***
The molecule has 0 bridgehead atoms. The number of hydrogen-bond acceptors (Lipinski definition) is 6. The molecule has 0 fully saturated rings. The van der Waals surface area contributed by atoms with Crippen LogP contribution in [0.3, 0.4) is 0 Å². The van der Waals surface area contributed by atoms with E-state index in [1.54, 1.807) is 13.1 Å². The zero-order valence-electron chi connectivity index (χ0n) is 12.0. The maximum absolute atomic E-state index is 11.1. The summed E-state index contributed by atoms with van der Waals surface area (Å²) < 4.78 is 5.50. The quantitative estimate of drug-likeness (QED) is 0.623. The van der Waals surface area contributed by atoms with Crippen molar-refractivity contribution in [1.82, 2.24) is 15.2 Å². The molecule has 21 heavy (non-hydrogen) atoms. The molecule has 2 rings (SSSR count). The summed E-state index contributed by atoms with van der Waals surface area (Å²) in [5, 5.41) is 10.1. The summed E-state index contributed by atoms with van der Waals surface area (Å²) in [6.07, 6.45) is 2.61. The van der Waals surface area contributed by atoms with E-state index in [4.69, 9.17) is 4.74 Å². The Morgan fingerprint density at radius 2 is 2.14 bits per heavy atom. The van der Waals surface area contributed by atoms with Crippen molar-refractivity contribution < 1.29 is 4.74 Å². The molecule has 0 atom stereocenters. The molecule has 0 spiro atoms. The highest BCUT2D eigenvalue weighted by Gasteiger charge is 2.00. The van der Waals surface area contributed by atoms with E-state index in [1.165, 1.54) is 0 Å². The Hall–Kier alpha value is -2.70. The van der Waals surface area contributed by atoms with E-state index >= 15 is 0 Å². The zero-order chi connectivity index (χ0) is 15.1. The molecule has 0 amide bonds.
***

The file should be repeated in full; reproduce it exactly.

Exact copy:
The molecule has 0 bridgehead atoms. The number of hydrogen-bond acceptors (Lipinski definition) is 6. The molecule has 0 fully saturated rings. The van der Waals surface area contributed by atoms with Crippen LogP contribution in [0.3, 0.4) is 0 Å². The van der Waals surface area contributed by atoms with E-state index in [1.54, 1.807) is 13.1 Å². The zero-order valence-electron chi connectivity index (χ0n) is 12.0. The maximum absolute atomic E-state index is 11.1. The summed E-state index contributed by atoms with van der Waals surface area (Å²) < 4.78 is 5.50. The quantitative estimate of drug-likeness (QED) is 0.623. The van der Waals surface area contributed by atoms with Crippen molar-refractivity contribution in [1.82, 2.24) is 15.2 Å². The molecule has 21 heavy (non-hydrogen) atoms. The molecule has 2 rings (SSSR count). The summed E-state index contributed by atoms with van der Waals surface area (Å²) in [5, 5.41) is 10.1. The summed E-state index contributed by atoms with van der Waals surface area (Å²) in [6.07, 6.45) is 2.61. The van der Waals surface area contributed by atoms with E-state index in [4.69, 9.17) is 4.74 Å². The Morgan fingerprint density at radius 2 is 2.14 bits per heavy atom. The van der Waals surface area contributed by atoms with Crippen molar-refractivity contribution < 1.29 is 4.74 Å². The molecule has 0 atom stereocenters. The molecule has 0 spiro atoms. The highest BCUT2D eigenvalue weighted by Gasteiger charge is 2.00. The van der Waals surface area contributed by atoms with E-state index in [1.165, 1.54) is 0 Å². The Hall–Kier alpha value is -2.70. The van der Waals surface area contributed by atoms with E-state index >= 15 is 0 Å². The zero-order chi connectivity index (χ0) is 15.1. The molecule has 0 amide bonds.